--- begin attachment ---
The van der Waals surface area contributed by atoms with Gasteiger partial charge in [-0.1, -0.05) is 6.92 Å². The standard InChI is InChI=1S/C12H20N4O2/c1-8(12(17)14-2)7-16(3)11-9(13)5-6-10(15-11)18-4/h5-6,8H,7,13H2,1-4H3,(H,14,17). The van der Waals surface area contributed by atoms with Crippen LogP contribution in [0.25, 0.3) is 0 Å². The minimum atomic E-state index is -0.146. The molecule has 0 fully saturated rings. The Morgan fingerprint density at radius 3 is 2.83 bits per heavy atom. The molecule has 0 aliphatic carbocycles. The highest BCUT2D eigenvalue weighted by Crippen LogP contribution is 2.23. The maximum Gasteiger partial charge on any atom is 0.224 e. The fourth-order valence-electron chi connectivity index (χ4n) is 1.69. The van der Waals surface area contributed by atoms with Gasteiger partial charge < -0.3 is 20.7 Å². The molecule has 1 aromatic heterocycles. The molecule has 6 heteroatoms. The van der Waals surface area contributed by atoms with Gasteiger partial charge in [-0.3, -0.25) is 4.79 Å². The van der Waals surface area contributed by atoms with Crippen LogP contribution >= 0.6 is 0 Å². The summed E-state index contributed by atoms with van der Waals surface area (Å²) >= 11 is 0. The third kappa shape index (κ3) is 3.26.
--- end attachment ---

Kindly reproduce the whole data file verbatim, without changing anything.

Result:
The van der Waals surface area contributed by atoms with Gasteiger partial charge in [-0.1, -0.05) is 6.92 Å². The standard InChI is InChI=1S/C12H20N4O2/c1-8(12(17)14-2)7-16(3)11-9(13)5-6-10(15-11)18-4/h5-6,8H,7,13H2,1-4H3,(H,14,17). The van der Waals surface area contributed by atoms with Crippen LogP contribution in [0.25, 0.3) is 0 Å². The minimum atomic E-state index is -0.146. The molecule has 0 fully saturated rings. The Morgan fingerprint density at radius 3 is 2.83 bits per heavy atom. The molecule has 0 aliphatic carbocycles. The highest BCUT2D eigenvalue weighted by Crippen LogP contribution is 2.23. The maximum Gasteiger partial charge on any atom is 0.224 e. The fourth-order valence-electron chi connectivity index (χ4n) is 1.69. The van der Waals surface area contributed by atoms with Gasteiger partial charge < -0.3 is 20.7 Å². The molecule has 1 aromatic heterocycles. The molecule has 6 heteroatoms. The van der Waals surface area contributed by atoms with Gasteiger partial charge in [-0.3, -0.25) is 4.79 Å². The van der Waals surface area contributed by atoms with Crippen LogP contribution >= 0.6 is 0 Å². The summed E-state index contributed by atoms with van der Waals surface area (Å²) >= 11 is 0. The third kappa shape index (κ3) is 3.26.